this book don’t feel like jokes, just plain randomness. The world sometimes bends over backwards to push in references or world altering events out of nowhere. I mean honestly what’s so great about random- uh, why is there a banana on my head? Look into my eyes~ Look up! There’s the vast infinity of the sky! Look down! There’s an ant on the path you walk upon. To the planet you are small, yet to the ant as massive as the sky! We’re all small to someone, yet as great as gods to others! PERSPECTIVE/RETROSPECTIVE All hail the Banasune Empire! PRESENTATION/REPRESENTATION All hail and worship me! Tsar of the Spanish Guitar! President of Cold Hands! And the God… of GUILTY PLEASURES! [Explosion and Rock n’ Roll!] The third chapter brings us into conflict with a group of Dragon Riders, nestled into an upside-down mountain. This is where I’d say things start to pick up more, as we get more interesting concepts of world building. For example the dragons around the Wyrmberg – as the mountain is called – are magic projections of the riders’ minds. The more your imagination can grasp the concept of a dragon, the better it takes form in the physical world. You might call this a form of Platonic Idealism, a philosophical concept that imagines the physical world as a lesser version of the true world of ideas, where everything exists in their purest form. It’s similar to ideas I’ve seen in other fantasy stories as well, where knowing something’s true name gives you power over it. And frankly it’s one of my preferred types of magic systems, since this way every spell can reflect the
imagination and intellect of the characters. Finally, we arrive at the fourth and final chapter, which brings us close to the world’s edge and it’s by far my favorite part. It’s got the most creative use of magic. The stakes are high. The jokes don’t feel as random. The world-building is a delight to read. The characters are pushed to their limits. And the story – while still having some bits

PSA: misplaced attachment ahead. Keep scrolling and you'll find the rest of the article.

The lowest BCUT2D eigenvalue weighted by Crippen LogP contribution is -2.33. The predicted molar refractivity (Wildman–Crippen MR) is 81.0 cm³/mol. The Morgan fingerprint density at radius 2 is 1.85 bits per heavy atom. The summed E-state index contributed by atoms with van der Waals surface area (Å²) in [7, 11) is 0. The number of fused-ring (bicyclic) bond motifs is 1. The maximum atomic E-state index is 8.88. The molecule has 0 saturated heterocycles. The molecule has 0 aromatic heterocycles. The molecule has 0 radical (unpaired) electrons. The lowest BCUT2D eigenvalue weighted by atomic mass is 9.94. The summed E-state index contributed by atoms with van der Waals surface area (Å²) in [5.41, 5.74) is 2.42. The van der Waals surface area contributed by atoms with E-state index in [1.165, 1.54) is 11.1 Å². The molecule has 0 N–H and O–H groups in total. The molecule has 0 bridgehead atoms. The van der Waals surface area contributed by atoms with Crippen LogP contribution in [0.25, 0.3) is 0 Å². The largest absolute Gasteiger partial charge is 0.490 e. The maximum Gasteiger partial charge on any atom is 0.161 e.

of parody in it – still feels authentic. What I mean is that this adventure didn’t happen just to parody something else, it felt like it actually made sense that this story would happen in a Discworld setting, exploring the edges of the world. Overall it’s an awesome note to end on, except… it ends on a goddamn cliffhanger! I guess that’s just what I get for going blind into this series. If my research is correct the second novel,
The Light Fantastic, should tie things up a bit better. As I understand it, once Terry Pratchett knew that he was going to dedicate himself to writing about this world, his books became more focused and just better in general. Seems I’ll just have to read the next one, eventually, and see for myself. So, till next time always remember Imagination is sexy, so be the sexy you. Read a book! Woah wait! Maybe… if I just use the power of imagination I could magically learn the story of the next book. Asa baza, sim salla, cliffhangus! Doh! Bloody hell! [Echoing down]